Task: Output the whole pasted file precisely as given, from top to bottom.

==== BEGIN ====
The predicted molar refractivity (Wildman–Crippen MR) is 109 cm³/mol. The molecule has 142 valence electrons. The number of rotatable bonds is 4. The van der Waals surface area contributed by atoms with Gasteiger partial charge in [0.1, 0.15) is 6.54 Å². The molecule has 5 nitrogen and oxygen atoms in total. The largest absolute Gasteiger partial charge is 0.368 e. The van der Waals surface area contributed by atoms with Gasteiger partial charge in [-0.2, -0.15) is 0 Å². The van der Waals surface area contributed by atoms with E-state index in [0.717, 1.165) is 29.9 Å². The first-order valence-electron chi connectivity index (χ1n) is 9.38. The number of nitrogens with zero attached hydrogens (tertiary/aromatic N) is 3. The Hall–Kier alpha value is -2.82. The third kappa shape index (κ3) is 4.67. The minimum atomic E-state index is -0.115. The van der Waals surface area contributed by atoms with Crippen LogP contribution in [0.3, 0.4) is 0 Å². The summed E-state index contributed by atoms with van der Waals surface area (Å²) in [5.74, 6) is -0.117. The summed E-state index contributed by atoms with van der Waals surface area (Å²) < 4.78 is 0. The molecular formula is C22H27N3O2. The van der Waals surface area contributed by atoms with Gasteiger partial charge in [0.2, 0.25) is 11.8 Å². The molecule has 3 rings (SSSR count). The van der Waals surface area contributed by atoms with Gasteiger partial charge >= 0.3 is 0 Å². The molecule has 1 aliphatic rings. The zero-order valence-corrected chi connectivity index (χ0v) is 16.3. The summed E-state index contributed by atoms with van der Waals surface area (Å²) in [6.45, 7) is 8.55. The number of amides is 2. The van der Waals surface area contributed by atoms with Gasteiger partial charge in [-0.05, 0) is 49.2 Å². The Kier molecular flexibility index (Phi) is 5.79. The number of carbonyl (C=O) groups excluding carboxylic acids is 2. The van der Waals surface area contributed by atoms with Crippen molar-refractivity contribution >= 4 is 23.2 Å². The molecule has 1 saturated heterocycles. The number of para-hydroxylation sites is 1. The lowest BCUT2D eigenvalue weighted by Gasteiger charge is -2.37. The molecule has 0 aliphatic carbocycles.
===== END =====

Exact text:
The predicted molar refractivity (Wildman–Crippen MR) is 109 cm³/mol. The molecule has 142 valence electrons. The number of rotatable bonds is 4. The van der Waals surface area contributed by atoms with Gasteiger partial charge in [0.1, 0.15) is 6.54 Å². The molecule has 5 nitrogen and oxygen atoms in total. The largest absolute Gasteiger partial charge is 0.368 e. The van der Waals surface area contributed by atoms with Gasteiger partial charge in [-0.2, -0.15) is 0 Å². The van der Waals surface area contributed by atoms with E-state index in [0.717, 1.165) is 29.9 Å². The first-order valence-electron chi connectivity index (χ1n) is 9.38. The number of nitrogens with zero attached hydrogens (tertiary/aromatic N) is 3. The Hall–Kier alpha value is -2.82. The third kappa shape index (κ3) is 4.67. The minimum atomic E-state index is -0.115. The van der Waals surface area contributed by atoms with Crippen LogP contribution in [0.3, 0.4) is 0 Å². The summed E-state index contributed by atoms with van der Waals surface area (Å²) in [5.74, 6) is -0.117. The summed E-state index contributed by atoms with van der Waals surface area (Å²) < 4.78 is 0. The molecular formula is C22H27N3O2. The van der Waals surface area contributed by atoms with Gasteiger partial charge in [0.2, 0.25) is 11.8 Å². The molecule has 3 rings (SSSR count). The van der Waals surface area contributed by atoms with Gasteiger partial charge >= 0.3 is 0 Å². The molecule has 1 aliphatic rings. The zero-order valence-corrected chi connectivity index (χ0v) is 16.3. The summed E-state index contributed by atoms with van der Waals surface area (Å²) in [6.45, 7) is 8.55. The number of amides is 2. The van der Waals surface area contributed by atoms with Gasteiger partial charge in [-0.05, 0) is 49.2 Å². The Kier molecular flexibility index (Phi) is 5.79. The number of carbonyl (C=O) groups excluding carboxylic acids is 2. The van der Waals surface area contributed by atoms with Crippen molar-refractivity contribution >= 4 is 23.2 Å². The molecule has 1 saturated heterocycles. The number of para-hydroxylation sites is 1. The lowest BCUT2D eigenvalue weighted by Gasteiger charge is -2.37. The molecule has 0 aliphatic carbocycles.